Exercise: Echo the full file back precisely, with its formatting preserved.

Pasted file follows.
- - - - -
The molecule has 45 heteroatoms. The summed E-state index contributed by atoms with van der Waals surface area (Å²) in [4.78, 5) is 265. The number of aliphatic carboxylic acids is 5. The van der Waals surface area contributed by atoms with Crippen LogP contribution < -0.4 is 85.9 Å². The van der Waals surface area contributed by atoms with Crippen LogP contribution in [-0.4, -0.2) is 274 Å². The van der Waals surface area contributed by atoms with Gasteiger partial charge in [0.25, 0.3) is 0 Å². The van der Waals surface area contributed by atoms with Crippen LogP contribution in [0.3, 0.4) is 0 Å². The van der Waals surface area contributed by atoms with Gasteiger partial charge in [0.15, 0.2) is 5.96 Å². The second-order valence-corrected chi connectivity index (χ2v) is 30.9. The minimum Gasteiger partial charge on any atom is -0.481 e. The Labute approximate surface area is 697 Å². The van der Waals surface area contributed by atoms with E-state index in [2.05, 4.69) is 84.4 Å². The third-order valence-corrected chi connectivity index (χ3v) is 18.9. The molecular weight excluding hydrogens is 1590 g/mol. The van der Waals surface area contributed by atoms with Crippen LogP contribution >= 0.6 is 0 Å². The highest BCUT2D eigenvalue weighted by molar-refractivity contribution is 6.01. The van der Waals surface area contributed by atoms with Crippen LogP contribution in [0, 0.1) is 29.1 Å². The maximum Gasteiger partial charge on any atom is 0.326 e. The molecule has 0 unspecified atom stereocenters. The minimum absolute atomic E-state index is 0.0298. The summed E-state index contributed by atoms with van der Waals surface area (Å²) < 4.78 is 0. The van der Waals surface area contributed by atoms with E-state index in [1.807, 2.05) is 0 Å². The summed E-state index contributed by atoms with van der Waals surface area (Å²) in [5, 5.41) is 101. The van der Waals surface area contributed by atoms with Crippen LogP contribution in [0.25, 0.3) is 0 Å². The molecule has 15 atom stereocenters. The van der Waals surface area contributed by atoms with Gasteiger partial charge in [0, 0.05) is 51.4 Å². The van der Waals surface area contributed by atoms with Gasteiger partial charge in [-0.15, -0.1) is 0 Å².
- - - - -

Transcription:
The molecule has 45 heteroatoms. The summed E-state index contributed by atoms with van der Waals surface area (Å²) in [4.78, 5) is 265. The number of aliphatic carboxylic acids is 5. The van der Waals surface area contributed by atoms with Crippen LogP contribution < -0.4 is 85.9 Å². The van der Waals surface area contributed by atoms with Crippen LogP contribution in [-0.4, -0.2) is 274 Å². The van der Waals surface area contributed by atoms with Gasteiger partial charge in [0.25, 0.3) is 0 Å². The van der Waals surface area contributed by atoms with Crippen LogP contribution in [0.3, 0.4) is 0 Å². The van der Waals surface area contributed by atoms with Gasteiger partial charge in [0.15, 0.2) is 5.96 Å². The second-order valence-corrected chi connectivity index (χ2v) is 30.9. The minimum Gasteiger partial charge on any atom is -0.481 e. The Labute approximate surface area is 697 Å². The van der Waals surface area contributed by atoms with E-state index in [2.05, 4.69) is 84.4 Å². The third-order valence-corrected chi connectivity index (χ3v) is 18.9. The molecular weight excluding hydrogens is 1590 g/mol. The van der Waals surface area contributed by atoms with Crippen LogP contribution >= 0.6 is 0 Å². The highest BCUT2D eigenvalue weighted by molar-refractivity contribution is 6.01. The van der Waals surface area contributed by atoms with Crippen LogP contribution in [0, 0.1) is 29.1 Å². The maximum Gasteiger partial charge on any atom is 0.326 e. The molecule has 0 unspecified atom stereocenters. The minimum absolute atomic E-state index is 0.0298. The summed E-state index contributed by atoms with van der Waals surface area (Å²) < 4.78 is 0. The van der Waals surface area contributed by atoms with E-state index in [1.807, 2.05) is 0 Å². The summed E-state index contributed by atoms with van der Waals surface area (Å²) in [5, 5.41) is 101. The van der Waals surface area contributed by atoms with Crippen LogP contribution in [0.25, 0.3) is 0 Å². The molecule has 15 atom stereocenters. The van der Waals surface area contributed by atoms with Gasteiger partial charge in [0, 0.05) is 51.4 Å². The van der Waals surface area contributed by atoms with Gasteiger partial charge in [-0.15, -0.1) is 0 Å².